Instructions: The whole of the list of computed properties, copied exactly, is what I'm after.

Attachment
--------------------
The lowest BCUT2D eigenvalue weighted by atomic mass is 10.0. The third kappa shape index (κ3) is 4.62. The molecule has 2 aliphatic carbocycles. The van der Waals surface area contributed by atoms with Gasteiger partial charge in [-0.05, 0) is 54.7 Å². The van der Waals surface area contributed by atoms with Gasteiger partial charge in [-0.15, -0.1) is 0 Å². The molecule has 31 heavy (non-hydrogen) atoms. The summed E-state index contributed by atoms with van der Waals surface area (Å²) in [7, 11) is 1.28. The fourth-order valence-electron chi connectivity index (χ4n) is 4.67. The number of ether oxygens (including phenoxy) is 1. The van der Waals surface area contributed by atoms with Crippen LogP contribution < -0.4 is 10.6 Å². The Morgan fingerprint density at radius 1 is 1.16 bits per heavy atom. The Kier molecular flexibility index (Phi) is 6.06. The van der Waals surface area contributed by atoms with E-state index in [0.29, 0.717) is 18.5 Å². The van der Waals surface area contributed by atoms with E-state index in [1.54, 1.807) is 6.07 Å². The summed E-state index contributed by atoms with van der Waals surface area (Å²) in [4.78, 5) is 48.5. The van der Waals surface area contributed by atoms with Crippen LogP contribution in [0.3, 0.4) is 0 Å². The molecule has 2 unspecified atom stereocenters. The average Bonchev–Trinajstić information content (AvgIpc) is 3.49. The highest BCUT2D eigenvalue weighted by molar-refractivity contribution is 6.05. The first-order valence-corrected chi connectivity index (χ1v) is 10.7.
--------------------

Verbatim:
The lowest BCUT2D eigenvalue weighted by atomic mass is 10.0. The third kappa shape index (κ3) is 4.62. The molecule has 2 aliphatic carbocycles. The van der Waals surface area contributed by atoms with Gasteiger partial charge in [-0.05, 0) is 54.7 Å². The van der Waals surface area contributed by atoms with Gasteiger partial charge in [-0.15, -0.1) is 0 Å². The molecule has 31 heavy (non-hydrogen) atoms. The summed E-state index contributed by atoms with van der Waals surface area (Å²) in [7, 11) is 1.28. The fourth-order valence-electron chi connectivity index (χ4n) is 4.67. The number of ether oxygens (including phenoxy) is 1. The van der Waals surface area contributed by atoms with Crippen LogP contribution < -0.4 is 10.6 Å². The Morgan fingerprint density at radius 1 is 1.16 bits per heavy atom. The Kier molecular flexibility index (Phi) is 6.06. The van der Waals surface area contributed by atoms with E-state index in [0.29, 0.717) is 18.5 Å². The van der Waals surface area contributed by atoms with E-state index in [1.54, 1.807) is 6.07 Å². The summed E-state index contributed by atoms with van der Waals surface area (Å²) in [4.78, 5) is 48.5. The van der Waals surface area contributed by atoms with Crippen LogP contribution in [0.3, 0.4) is 0 Å². The molecule has 2 unspecified atom stereocenters. The average Bonchev–Trinajstić information content (AvgIpc) is 3.49. The highest BCUT2D eigenvalue weighted by molar-refractivity contribution is 6.05. The first-order valence-corrected chi connectivity index (χ1v) is 10.7.